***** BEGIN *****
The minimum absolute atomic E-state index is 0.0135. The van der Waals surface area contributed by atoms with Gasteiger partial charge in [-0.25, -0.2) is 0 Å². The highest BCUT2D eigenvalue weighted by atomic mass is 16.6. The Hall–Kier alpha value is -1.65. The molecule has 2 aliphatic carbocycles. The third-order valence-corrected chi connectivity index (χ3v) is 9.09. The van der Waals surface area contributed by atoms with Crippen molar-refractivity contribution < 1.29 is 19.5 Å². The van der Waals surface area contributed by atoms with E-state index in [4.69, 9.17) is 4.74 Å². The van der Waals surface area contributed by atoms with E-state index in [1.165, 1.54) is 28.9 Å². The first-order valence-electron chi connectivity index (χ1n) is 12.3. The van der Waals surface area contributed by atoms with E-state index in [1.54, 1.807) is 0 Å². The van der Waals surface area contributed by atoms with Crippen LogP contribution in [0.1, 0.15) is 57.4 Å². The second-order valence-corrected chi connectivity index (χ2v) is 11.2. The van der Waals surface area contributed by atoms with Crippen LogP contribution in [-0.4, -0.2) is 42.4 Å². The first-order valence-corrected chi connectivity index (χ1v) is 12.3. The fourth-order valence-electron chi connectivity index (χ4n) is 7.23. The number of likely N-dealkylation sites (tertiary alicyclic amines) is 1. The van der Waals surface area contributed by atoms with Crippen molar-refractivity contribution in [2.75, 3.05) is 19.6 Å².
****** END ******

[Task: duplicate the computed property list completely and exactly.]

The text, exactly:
The minimum absolute atomic E-state index is 0.0135. The van der Waals surface area contributed by atoms with Gasteiger partial charge in [-0.25, -0.2) is 0 Å². The highest BCUT2D eigenvalue weighted by atomic mass is 16.6. The Hall–Kier alpha value is -1.65. The molecule has 2 aliphatic carbocycles. The third-order valence-corrected chi connectivity index (χ3v) is 9.09. The van der Waals surface area contributed by atoms with Crippen molar-refractivity contribution < 1.29 is 19.5 Å². The van der Waals surface area contributed by atoms with E-state index in [4.69, 9.17) is 4.74 Å². The van der Waals surface area contributed by atoms with E-state index in [1.165, 1.54) is 28.9 Å². The first-order valence-electron chi connectivity index (χ1n) is 12.3. The van der Waals surface area contributed by atoms with E-state index in [1.54, 1.807) is 0 Å². The van der Waals surface area contributed by atoms with Crippen LogP contribution in [0.1, 0.15) is 57.4 Å². The second-order valence-corrected chi connectivity index (χ2v) is 11.2. The van der Waals surface area contributed by atoms with Crippen LogP contribution in [-0.4, -0.2) is 42.4 Å². The first-order valence-corrected chi connectivity index (χ1v) is 12.3. The fourth-order valence-electron chi connectivity index (χ4n) is 7.23. The number of likely N-dealkylation sites (tertiary alicyclic amines) is 1. The van der Waals surface area contributed by atoms with Crippen molar-refractivity contribution in [2.75, 3.05) is 19.6 Å².